Ubaldo Jimenez vs. Ervin Santana: Battle of the Not-Tanakas

Hey anyone have a $75 million coin? - Photo compilation by Minor Leaguer. Individual photo credits: Ubaldo Jimenez: David Richard-USA TODAY Sports | Rogers Centre: Brad White | Ervin Santana: Al Messerschmidt/Getty Images

The Blue Jays have been linked to Ubaldo Jimenez and Ervin Santana, which pitcher would be a better choice for the club?

This offseason, for a number of reasons, feels like an anxious one. The 2013 Blue Jays were monumentally disappointing, but too much was invested in the team to blow it all up and start again. Furthermore, there is reason to believe that this team will rebound in a significant way in 2014. However, there is also reason to believe that real upgrades need to be made for this team to be challenge for a playoff spot.

So far said upgrades have been slow in the coming. Toronto replaced the hopeless J.P. Arencibia with Dioner Navarro, who is likely more competent but far from a star. There has been little to know movement on finding a starting second baseman, something which this team desperately needs. Even though catcher and second base were complete and utter black holes coming out of the 2013 season, the most publicized area of need has been the starting rotation. The Blue Jays have been involved in many trade rumours surrounding starting pitching in the offseason, but prices are steep and nothing has come to fruition. In recent days rumours are have been swirling that the Jays might try their luck in the free agent market with either Ervin Santana or Ubaldo Jimenez.

Either of these pitchers would be an upgrade in the Blue Jays rotation, but which one would be a better buy? Although it's hard to know the answer without knowing the price tag attached, it appears that Ervin Santana is likely to be more costly. MLB Trade Rumors ranked Ervin Santana as their number six free agent and Jimenez as their number 11. They projected Santana for a five-year $75 million dollar deal and Jimenez for a four-year $52 million dollar deal, which is a fairly significant gap. Additionally, there was chatter earlier in the offseason that Santana was looking for a nine-figure deal, which I would guess he is unlikely to get. Stranger things have happened though, and the starting pitching market remains murky to say the least. For the sake of this comparison the only important thing to remember is that those who are in the know see Santana getting a bigger contract than Jimenez, the gap between them is unclear.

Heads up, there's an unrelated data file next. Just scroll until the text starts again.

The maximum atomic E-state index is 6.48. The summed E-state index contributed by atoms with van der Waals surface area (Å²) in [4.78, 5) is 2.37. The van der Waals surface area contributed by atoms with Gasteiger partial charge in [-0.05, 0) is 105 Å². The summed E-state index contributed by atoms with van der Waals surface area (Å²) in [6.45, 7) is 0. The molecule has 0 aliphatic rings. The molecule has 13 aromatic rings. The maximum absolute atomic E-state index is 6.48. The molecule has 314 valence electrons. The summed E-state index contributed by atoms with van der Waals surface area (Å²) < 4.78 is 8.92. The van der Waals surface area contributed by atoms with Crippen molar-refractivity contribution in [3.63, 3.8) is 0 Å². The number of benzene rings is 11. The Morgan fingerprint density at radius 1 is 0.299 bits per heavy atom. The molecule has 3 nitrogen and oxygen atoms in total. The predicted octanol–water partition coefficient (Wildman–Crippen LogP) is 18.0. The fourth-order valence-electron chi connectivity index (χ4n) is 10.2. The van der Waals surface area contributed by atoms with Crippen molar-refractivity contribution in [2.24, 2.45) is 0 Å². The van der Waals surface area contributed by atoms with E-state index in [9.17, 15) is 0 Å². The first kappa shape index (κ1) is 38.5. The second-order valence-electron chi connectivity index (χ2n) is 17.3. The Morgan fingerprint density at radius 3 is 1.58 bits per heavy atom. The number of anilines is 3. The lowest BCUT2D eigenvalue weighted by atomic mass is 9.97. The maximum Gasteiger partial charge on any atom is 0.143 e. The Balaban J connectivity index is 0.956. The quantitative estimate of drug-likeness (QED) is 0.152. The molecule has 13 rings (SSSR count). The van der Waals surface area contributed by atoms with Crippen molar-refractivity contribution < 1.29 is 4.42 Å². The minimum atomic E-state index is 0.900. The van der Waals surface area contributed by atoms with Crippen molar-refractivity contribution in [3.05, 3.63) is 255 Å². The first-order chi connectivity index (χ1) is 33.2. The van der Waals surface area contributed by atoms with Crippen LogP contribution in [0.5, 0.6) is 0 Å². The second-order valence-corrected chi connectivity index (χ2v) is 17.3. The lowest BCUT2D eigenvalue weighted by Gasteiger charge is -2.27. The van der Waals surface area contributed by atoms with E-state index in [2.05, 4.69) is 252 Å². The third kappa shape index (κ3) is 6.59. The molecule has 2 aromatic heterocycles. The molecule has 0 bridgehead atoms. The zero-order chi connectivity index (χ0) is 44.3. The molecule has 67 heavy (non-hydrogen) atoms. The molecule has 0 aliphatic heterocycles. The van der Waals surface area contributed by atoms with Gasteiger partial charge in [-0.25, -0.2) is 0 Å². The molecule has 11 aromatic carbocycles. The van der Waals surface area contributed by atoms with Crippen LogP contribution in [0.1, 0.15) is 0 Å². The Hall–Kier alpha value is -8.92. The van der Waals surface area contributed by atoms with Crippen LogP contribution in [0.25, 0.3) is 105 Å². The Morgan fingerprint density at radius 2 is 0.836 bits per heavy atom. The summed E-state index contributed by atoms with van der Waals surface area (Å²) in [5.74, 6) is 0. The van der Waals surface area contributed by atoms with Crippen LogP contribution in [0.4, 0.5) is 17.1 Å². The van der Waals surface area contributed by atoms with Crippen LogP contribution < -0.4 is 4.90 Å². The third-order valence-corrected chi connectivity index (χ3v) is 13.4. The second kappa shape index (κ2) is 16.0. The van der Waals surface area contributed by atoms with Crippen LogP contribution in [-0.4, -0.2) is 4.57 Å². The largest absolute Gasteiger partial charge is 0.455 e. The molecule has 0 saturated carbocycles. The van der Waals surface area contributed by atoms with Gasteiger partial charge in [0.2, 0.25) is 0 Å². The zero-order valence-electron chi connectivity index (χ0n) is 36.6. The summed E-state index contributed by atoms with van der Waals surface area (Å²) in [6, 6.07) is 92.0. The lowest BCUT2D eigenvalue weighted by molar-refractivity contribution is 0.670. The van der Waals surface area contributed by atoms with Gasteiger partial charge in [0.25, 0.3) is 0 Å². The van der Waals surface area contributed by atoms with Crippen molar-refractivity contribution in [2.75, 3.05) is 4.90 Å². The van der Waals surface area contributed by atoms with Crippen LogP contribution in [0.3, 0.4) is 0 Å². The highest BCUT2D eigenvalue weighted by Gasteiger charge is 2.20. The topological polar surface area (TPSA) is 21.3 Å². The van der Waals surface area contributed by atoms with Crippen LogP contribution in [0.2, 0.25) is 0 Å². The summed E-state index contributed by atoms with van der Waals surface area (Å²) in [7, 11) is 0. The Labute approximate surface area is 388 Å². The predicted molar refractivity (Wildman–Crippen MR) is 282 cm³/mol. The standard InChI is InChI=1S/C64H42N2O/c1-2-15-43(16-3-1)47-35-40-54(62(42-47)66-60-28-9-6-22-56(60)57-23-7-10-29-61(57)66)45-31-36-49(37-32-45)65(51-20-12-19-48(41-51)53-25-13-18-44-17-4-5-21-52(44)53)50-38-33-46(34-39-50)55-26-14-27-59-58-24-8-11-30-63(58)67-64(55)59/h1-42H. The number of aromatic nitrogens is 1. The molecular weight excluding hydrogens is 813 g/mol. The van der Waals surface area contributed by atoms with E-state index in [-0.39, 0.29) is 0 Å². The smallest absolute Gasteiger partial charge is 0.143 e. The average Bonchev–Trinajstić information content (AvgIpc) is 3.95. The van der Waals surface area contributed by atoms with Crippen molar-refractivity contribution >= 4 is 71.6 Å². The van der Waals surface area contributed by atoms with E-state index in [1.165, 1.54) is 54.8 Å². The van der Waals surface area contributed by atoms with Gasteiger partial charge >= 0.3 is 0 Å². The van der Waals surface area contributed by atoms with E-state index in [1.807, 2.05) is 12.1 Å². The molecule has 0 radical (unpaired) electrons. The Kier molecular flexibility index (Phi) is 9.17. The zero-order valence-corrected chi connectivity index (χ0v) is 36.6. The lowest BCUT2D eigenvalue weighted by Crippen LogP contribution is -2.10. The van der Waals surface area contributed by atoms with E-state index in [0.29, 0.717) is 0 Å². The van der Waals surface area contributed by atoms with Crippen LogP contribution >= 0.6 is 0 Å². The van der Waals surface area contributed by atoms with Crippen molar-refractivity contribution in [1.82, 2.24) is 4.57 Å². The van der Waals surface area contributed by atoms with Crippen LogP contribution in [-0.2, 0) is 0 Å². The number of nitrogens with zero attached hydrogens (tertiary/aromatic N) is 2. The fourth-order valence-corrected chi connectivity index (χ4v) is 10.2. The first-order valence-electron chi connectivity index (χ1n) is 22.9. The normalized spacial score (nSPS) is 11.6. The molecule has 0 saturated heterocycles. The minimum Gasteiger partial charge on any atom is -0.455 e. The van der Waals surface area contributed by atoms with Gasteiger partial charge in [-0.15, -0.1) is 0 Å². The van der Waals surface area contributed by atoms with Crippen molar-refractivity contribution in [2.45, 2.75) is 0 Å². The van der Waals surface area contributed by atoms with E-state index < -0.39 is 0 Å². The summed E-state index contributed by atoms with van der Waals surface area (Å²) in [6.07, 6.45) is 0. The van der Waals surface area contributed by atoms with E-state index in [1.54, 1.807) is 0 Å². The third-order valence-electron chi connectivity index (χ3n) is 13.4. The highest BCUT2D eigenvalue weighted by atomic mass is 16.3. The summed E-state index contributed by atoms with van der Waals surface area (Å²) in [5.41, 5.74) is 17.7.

In order to compare the two pitchers the first thing to do is take a look at the basics. Here's how the two look in terms of some of the more rudimentary information:

Name

Ervin Santana

Ubaldo Jimenez

Age

31

29 (turns 30 later this month)

Height

6-2

6-5

Weight

185

210

Fastball Velocity (2013)

92.4

91.7

Career Starts

265

211

Career Innings Pitched

1686.2

1275.2

Career WAR

19.6

23.6

Career RA9 WAR

22.1

21.3

Draft Pick Compensation

Yes

Yes

These numbers aren't all that dissimilar. In order to get a better look I decided to compare the two during three time periods: the last five years, the last three years, and last year, in order to try and determine which pitcher would be a better choice for the Blue Jays.

The Last Five Years

Pitcher

GS

IP

K/9

BB/9

HR/9

GB%

ERA

FIP

WAR

RA9-WAR

Santana

151

980

6.87

2.79

1.30

41.4%

4.03

4.49

7.5

12.3

Jimenez

161

987.1

8.47

3.92

0.74

46.3%

3.88

3.68

18.7

16.6

This is not much of a comparison as Jimenez bests Ervin Santana handily in virtually every single category. That would seem to end the debate right there, but this particular comparison is in an unfair one because it includes a lot of work by Jimenez that is no longer reflective of his abilities going forward. In 2009 and 2010 Jimenez was a dominant fireballer with the Rockies and he no longer has the velocity to be that pitcher anymore. In fact, he has lost 4.4 mph off his fastball on average since his career year in 2010. The last three years are more reflective of what these two pitchers are capable of.